Saturday, November 2, 2013

Call out the posse

A log cabin, set in a small clearing in a vast forest. A pioneer family, sleeps under patchwork quilts, on corncob mattresses. In the darkness outside, a horse gallops down the dirt trail to the house. The rider shouts out the hue and cry, calling upon the militia. The householder strikes a light, drags on his pants and his boots. He reaches for the rifle set on pegs over the door. He rushes out into the night.

America's national mythology has reverence for the militia-men who stood shoulder to shoulder on the bridge at Concord. Citizen-soldiers and their flintlock rifles are woven into the cloth of Liberty. Movies and television shows set in the American West the sheriff called out citizen-soldiers to defend civilization from bandits and outlaws-- the posse.

Organized private violence was part of American culture from the earliest times, and shaped American's relationship with our government and our guns.
tremendous state violence was necessary to occupy a territory, suppress its indigenous population, enslave millions of Africans, and assault striking workers. But the United States is unique in the extent to which we’ve relied on paramilitary forces – groups going by the names of militias, slave patrols, lynch mobs, and posses – to impose racial and economic domination through terrorism. These paramilitaries were usually not professional forces. Instead, their members were ordinary white folks: Landowners, slaveholders, and businessmen took part, but so did poor farmers and those in the working class. Participation in these groups was instrumental in creating a common white identity that crossed class lines. Paramilitarism bestowed privilege upon many whites who were otherwise indebted to and exploited by the upper classes. It created a culture of popular violence linked inextricably to race.

Legal precedent established the "collective right" of citizens to own guns within the context of a regulated state or federal militia. A determined coalition of shooting organizations, gun manufacturers, and political libertarians argue that the second amendment guarantees "individual" right to own and bear firearms. In fact, the insurrectionist movement holds that citizens may need to defend Liberty against the government itself-- "to prevent tyranny and overpower an abusive standing army."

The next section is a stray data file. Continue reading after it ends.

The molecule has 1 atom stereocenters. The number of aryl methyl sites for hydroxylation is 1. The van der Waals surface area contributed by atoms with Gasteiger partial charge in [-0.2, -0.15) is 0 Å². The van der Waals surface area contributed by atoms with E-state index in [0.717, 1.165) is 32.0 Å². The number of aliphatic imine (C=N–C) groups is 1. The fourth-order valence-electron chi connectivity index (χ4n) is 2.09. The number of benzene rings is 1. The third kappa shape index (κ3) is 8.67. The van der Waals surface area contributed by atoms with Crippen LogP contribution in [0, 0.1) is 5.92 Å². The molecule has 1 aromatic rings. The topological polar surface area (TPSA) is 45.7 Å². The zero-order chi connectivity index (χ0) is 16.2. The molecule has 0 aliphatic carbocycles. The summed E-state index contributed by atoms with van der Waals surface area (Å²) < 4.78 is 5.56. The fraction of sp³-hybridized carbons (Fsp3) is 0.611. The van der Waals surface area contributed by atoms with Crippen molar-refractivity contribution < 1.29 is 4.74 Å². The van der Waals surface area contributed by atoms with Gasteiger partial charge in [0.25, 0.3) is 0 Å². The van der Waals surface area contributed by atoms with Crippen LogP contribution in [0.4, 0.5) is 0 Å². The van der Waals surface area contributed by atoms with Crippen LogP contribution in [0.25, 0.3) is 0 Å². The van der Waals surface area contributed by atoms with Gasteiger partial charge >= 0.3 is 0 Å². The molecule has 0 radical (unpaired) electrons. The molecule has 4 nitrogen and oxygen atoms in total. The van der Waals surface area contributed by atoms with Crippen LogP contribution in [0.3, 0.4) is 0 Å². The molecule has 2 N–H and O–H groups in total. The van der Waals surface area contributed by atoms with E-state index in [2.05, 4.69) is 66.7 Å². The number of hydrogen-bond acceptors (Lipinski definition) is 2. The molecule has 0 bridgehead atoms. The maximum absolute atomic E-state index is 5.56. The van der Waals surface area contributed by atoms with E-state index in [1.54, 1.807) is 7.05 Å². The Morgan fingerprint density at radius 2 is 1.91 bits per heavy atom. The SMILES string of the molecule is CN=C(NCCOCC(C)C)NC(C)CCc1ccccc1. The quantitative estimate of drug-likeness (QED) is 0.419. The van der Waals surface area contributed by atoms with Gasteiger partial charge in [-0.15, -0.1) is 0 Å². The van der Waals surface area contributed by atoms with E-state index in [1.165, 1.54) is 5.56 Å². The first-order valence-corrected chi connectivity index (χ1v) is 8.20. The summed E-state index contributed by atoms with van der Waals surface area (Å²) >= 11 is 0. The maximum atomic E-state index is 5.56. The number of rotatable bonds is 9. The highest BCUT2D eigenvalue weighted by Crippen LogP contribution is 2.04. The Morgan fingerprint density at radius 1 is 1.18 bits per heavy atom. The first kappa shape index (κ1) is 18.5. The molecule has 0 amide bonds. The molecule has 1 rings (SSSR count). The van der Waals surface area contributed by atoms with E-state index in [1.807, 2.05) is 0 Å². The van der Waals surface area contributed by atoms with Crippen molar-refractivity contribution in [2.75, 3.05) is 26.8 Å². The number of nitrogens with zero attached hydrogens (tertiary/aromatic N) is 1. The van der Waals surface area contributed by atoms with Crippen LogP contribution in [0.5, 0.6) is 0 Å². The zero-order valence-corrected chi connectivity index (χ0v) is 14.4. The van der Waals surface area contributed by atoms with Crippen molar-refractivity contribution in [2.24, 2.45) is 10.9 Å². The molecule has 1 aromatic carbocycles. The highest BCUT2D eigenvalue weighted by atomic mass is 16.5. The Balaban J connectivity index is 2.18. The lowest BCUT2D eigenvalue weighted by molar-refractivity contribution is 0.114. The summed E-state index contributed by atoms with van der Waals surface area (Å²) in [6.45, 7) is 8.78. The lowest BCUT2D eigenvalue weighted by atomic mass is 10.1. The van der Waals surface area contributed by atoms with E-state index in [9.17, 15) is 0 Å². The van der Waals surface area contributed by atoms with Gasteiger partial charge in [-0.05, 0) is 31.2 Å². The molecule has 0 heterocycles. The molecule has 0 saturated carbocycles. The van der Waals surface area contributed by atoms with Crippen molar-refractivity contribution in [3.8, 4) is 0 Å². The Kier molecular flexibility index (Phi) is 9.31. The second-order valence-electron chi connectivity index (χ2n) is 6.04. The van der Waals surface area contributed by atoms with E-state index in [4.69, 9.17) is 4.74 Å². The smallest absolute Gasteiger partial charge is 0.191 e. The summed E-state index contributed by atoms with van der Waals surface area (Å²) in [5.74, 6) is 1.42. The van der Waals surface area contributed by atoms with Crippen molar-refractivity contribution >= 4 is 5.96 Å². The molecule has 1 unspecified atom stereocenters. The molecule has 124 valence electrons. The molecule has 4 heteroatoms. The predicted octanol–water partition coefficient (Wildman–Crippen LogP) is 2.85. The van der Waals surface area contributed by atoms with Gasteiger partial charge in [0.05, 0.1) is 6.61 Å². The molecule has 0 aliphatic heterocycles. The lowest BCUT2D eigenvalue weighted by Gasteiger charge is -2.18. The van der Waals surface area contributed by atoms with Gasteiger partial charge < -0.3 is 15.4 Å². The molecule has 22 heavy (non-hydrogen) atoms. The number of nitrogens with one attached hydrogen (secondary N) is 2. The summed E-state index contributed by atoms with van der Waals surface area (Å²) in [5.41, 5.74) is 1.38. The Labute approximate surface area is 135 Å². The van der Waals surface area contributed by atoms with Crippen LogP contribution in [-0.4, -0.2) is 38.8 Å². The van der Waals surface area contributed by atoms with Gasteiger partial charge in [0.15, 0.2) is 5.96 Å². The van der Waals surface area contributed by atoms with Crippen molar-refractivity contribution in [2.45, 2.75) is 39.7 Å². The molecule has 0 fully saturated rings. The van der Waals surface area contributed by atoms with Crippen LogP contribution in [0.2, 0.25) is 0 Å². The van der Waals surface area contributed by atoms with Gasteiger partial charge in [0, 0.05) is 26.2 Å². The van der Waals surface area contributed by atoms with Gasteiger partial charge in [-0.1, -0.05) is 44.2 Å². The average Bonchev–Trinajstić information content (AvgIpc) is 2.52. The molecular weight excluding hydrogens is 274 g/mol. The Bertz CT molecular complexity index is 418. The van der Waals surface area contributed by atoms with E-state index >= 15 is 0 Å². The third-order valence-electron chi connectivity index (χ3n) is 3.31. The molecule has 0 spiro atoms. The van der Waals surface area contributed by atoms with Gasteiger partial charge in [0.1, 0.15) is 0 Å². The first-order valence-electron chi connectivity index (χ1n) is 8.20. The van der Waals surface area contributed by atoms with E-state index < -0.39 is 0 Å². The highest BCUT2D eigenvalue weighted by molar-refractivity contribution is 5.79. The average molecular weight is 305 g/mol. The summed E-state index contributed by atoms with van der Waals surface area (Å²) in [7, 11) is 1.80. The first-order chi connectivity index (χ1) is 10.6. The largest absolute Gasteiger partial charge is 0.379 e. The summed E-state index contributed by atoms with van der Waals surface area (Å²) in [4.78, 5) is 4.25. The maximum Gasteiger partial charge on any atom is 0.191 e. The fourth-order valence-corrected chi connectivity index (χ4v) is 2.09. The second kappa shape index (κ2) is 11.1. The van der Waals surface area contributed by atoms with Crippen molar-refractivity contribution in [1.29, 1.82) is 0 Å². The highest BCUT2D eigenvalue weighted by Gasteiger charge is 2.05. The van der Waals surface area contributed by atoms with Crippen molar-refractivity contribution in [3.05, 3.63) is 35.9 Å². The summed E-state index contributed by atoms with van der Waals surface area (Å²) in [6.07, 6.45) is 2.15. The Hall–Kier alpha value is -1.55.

SECOND AMENDMENT:  "A well regulated militia, being necessary to the security of a free state, the right of the people to keep and bear arms, shall not be infringed."

In the 18th and 19th centuries, paramilitary patrols put down slave rebellions.

Slave rebellions were fairly common. There were at least 250 conspiracies or uprisings involving more than ten slaves throughout US history. Whites in the South were, in general, terrified of slaves’ potential power, especially given that slaves outnumbered whites by large margins in much of the region. White fear meant that wherever there were slaves, there was a patrol ready to shoot should anyone get out of line.

Following the Civil War and formal abolition of slavery, whites formed paramilitary organizations to continue their domination of blacks. These groups – the Redshirts, White League, and Ku Klux Klan – were a natural continuation of slave patrols. ...The group’s favored method of terrorism against black people was the lynching, usually under the pretext of “delivering justice” for crimes like rape, murder, or hitting on white women. White vigilantes hanged nearly 5,000 blacks between 1882 and 1968.
The western US had its own forms of paramilitarism, which were no less violent or pervasive. During the 19th and 20th centuries, white mobs attacked Chinese, Japanese, and Mexican immigrants as well as the Irish and Slavs who were not yet considered white. Many of these attacks were against striking workers.
Rich Wilson
The Western vigilante classically claims the right to act because the state is either absent, in the hands of criminals, or in default of its fundamental obligations (for example, to enforce immigration laws or defend private property). Thus the Brawley News in 1933 resorted to the following sophistry to justify a particularly brutal vigilante attack on striking Mexican farmworkers: “It was not mob violence, it was a studied organized movement of citizens seeking the only way out of difficulties threatening the community’s peace when the hands of the law are tied by the law itself.”  White Southerners, on the other hand, have always asserted supreme racial prerogatives that override any state or federal statue. The Westerner defends his actions in the name of unenforced laws and the frontier principle of posse comitatus, while the Southerner appeals to the primal priority of race and ‘white honor.’

2nd Amendment-- militias, slave patrols, lynch mobs, and posse's –  impose racial and economic domination through terrorism

No comments:

Post a Comment